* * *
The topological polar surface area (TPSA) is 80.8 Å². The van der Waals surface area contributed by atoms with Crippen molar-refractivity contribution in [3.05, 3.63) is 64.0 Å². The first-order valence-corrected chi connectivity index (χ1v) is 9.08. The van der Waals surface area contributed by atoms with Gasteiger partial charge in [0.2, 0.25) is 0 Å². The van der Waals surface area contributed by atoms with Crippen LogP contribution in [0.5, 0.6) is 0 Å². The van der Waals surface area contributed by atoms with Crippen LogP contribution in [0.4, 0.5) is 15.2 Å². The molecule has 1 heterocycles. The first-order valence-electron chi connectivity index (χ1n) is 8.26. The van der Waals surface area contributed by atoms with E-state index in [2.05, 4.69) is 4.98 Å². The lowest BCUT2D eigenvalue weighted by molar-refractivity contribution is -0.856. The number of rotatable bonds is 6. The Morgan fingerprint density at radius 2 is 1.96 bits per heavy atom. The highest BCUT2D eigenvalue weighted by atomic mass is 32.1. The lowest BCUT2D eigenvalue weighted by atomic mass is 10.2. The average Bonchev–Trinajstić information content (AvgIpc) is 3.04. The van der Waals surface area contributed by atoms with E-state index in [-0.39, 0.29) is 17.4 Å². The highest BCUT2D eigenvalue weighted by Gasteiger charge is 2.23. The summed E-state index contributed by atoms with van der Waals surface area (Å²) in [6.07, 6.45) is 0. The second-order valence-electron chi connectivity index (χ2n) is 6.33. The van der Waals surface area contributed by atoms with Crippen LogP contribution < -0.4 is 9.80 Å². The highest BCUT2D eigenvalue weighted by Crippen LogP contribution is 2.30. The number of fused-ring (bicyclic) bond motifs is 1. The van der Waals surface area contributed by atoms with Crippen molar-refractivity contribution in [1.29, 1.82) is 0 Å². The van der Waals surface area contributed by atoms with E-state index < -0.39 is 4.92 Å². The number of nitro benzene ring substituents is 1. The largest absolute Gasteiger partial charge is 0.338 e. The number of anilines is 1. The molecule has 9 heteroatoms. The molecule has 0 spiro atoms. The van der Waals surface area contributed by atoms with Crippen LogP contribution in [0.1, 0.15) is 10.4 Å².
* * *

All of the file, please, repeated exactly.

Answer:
The topological polar surface area (TPSA) is 80.8 Å². The van der Waals surface area contributed by atoms with Crippen molar-refractivity contribution in [3.05, 3.63) is 64.0 Å². The first-order valence-corrected chi connectivity index (χ1v) is 9.08. The van der Waals surface area contributed by atoms with Gasteiger partial charge in [0.2, 0.25) is 0 Å². The van der Waals surface area contributed by atoms with Crippen LogP contribution in [0.5, 0.6) is 0 Å². The van der Waals surface area contributed by atoms with Crippen LogP contribution in [0.4, 0.5) is 15.2 Å². The molecule has 1 heterocycles. The first-order valence-electron chi connectivity index (χ1n) is 8.26. The van der Waals surface area contributed by atoms with E-state index in [2.05, 4.69) is 4.98 Å². The lowest BCUT2D eigenvalue weighted by molar-refractivity contribution is -0.856. The number of rotatable bonds is 6. The Morgan fingerprint density at radius 2 is 1.96 bits per heavy atom. The highest BCUT2D eigenvalue weighted by atomic mass is 32.1. The lowest BCUT2D eigenvalue weighted by atomic mass is 10.2. The average Bonchev–Trinajstić information content (AvgIpc) is 3.04. The van der Waals surface area contributed by atoms with E-state index in [-0.39, 0.29) is 17.4 Å². The highest BCUT2D eigenvalue weighted by Gasteiger charge is 2.23. The summed E-state index contributed by atoms with van der Waals surface area (Å²) in [6.07, 6.45) is 0. The second-order valence-electron chi connectivity index (χ2n) is 6.33. The van der Waals surface area contributed by atoms with Crippen LogP contribution < -0.4 is 9.80 Å². The highest BCUT2D eigenvalue weighted by Crippen LogP contribution is 2.30. The number of fused-ring (bicyclic) bond motifs is 1. The van der Waals surface area contributed by atoms with Crippen molar-refractivity contribution in [1.29, 1.82) is 0 Å². The van der Waals surface area contributed by atoms with E-state index < -0.39 is 4.92 Å². The number of nitro benzene ring substituents is 1. The largest absolute Gasteiger partial charge is 0.338 e. The number of anilines is 1. The molecule has 9 heteroatoms. The molecule has 0 spiro atoms. The van der Waals surface area contributed by atoms with Crippen LogP contribution in [0.1, 0.15) is 10.4 Å².